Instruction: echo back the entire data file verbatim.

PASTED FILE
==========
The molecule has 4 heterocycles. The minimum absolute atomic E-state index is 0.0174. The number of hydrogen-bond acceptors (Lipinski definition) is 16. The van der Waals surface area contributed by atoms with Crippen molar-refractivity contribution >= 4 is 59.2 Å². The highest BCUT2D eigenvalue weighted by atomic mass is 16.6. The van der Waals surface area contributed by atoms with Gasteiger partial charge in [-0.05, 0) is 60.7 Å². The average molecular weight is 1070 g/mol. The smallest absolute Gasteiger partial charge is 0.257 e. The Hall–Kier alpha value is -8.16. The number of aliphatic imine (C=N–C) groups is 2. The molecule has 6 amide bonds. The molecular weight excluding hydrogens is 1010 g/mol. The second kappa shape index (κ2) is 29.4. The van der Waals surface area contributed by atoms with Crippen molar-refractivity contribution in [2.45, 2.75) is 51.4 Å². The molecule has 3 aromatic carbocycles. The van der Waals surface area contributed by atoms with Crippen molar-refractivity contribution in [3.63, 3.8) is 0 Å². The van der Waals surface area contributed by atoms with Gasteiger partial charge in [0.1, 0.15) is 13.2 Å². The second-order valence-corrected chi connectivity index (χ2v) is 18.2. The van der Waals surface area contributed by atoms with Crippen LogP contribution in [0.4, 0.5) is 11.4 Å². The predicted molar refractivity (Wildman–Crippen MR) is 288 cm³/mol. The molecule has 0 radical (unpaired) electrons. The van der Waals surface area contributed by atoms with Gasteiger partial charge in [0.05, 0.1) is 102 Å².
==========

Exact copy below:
The molecule has 4 heterocycles. The minimum absolute atomic E-state index is 0.0174. The number of hydrogen-bond acceptors (Lipinski definition) is 16. The van der Waals surface area contributed by atoms with Crippen molar-refractivity contribution >= 4 is 59.2 Å². The highest BCUT2D eigenvalue weighted by atomic mass is 16.6. The van der Waals surface area contributed by atoms with Gasteiger partial charge in [-0.05, 0) is 60.7 Å². The average molecular weight is 1070 g/mol. The smallest absolute Gasteiger partial charge is 0.257 e. The Hall–Kier alpha value is -8.16. The number of aliphatic imine (C=N–C) groups is 2. The molecule has 6 amide bonds. The molecular weight excluding hydrogens is 1010 g/mol. The second kappa shape index (κ2) is 29.4. The van der Waals surface area contributed by atoms with Crippen molar-refractivity contribution in [2.45, 2.75) is 51.4 Å². The molecule has 3 aromatic carbocycles. The van der Waals surface area contributed by atoms with Crippen molar-refractivity contribution in [3.63, 3.8) is 0 Å². The van der Waals surface area contributed by atoms with Gasteiger partial charge in [0.1, 0.15) is 13.2 Å². The second-order valence-corrected chi connectivity index (χ2v) is 18.2. The van der Waals surface area contributed by atoms with Crippen LogP contribution in [0.4, 0.5) is 11.4 Å². The predicted molar refractivity (Wildman–Crippen MR) is 288 cm³/mol. The molecule has 0 radical (unpaired) electrons. The van der Waals surface area contributed by atoms with Gasteiger partial charge in [0.05, 0.1) is 102 Å².